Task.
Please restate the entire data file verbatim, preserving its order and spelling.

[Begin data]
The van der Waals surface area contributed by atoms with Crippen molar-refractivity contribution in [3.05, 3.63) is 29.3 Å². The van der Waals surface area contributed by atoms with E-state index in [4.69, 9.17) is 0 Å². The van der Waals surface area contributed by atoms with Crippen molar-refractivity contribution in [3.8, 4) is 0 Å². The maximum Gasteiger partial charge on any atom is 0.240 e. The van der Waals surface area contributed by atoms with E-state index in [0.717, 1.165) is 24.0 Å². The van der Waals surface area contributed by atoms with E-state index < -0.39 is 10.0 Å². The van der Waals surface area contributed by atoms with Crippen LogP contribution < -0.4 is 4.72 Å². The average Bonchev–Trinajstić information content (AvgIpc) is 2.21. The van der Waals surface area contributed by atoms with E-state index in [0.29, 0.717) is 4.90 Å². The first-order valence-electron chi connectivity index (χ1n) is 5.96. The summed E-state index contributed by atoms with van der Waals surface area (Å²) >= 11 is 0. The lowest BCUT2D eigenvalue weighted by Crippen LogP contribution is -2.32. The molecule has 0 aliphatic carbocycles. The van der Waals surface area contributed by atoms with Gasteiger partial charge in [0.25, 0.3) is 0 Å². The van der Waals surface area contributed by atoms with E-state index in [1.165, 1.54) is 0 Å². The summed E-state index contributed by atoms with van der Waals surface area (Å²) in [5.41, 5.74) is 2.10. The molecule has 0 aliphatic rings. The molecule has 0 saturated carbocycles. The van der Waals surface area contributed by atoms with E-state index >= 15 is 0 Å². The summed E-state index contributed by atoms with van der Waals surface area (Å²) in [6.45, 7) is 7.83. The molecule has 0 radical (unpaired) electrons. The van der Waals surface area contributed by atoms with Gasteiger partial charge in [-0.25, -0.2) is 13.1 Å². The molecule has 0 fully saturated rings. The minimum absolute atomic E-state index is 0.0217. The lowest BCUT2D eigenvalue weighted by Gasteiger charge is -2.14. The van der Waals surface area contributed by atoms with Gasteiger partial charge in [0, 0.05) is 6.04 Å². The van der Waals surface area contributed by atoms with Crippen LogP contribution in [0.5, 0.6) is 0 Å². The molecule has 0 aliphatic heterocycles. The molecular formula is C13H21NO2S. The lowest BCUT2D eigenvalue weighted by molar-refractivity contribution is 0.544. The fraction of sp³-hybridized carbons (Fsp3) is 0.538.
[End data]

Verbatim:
The van der Waals surface area contributed by atoms with Crippen molar-refractivity contribution in [3.05, 3.63) is 29.3 Å². The van der Waals surface area contributed by atoms with E-state index in [4.69, 9.17) is 0 Å². The van der Waals surface area contributed by atoms with Crippen molar-refractivity contribution in [3.8, 4) is 0 Å². The maximum Gasteiger partial charge on any atom is 0.240 e. The van der Waals surface area contributed by atoms with E-state index in [0.717, 1.165) is 24.0 Å². The van der Waals surface area contributed by atoms with E-state index < -0.39 is 10.0 Å². The van der Waals surface area contributed by atoms with Crippen LogP contribution < -0.4 is 4.72 Å². The average Bonchev–Trinajstić information content (AvgIpc) is 2.21. The van der Waals surface area contributed by atoms with E-state index in [0.29, 0.717) is 4.90 Å². The first-order valence-electron chi connectivity index (χ1n) is 5.96. The summed E-state index contributed by atoms with van der Waals surface area (Å²) >= 11 is 0. The lowest BCUT2D eigenvalue weighted by Crippen LogP contribution is -2.32. The molecule has 0 aliphatic carbocycles. The van der Waals surface area contributed by atoms with Gasteiger partial charge in [0.25, 0.3) is 0 Å². The van der Waals surface area contributed by atoms with E-state index in [1.165, 1.54) is 0 Å². The summed E-state index contributed by atoms with van der Waals surface area (Å²) in [5.41, 5.74) is 2.10. The molecule has 0 aliphatic rings. The molecule has 0 saturated carbocycles. The van der Waals surface area contributed by atoms with E-state index >= 15 is 0 Å². The summed E-state index contributed by atoms with van der Waals surface area (Å²) in [6.45, 7) is 7.83. The molecule has 0 radical (unpaired) electrons. The van der Waals surface area contributed by atoms with Gasteiger partial charge in [-0.25, -0.2) is 13.1 Å². The molecule has 0 fully saturated rings. The minimum absolute atomic E-state index is 0.0217. The lowest BCUT2D eigenvalue weighted by Gasteiger charge is -2.14. The van der Waals surface area contributed by atoms with Gasteiger partial charge in [0, 0.05) is 6.04 Å². The van der Waals surface area contributed by atoms with Crippen LogP contribution in [0.5, 0.6) is 0 Å². The molecule has 0 aliphatic heterocycles. The molecular formula is C13H21NO2S. The lowest BCUT2D eigenvalue weighted by molar-refractivity contribution is 0.544. The fraction of sp³-hybridized carbons (Fsp3) is 0.538.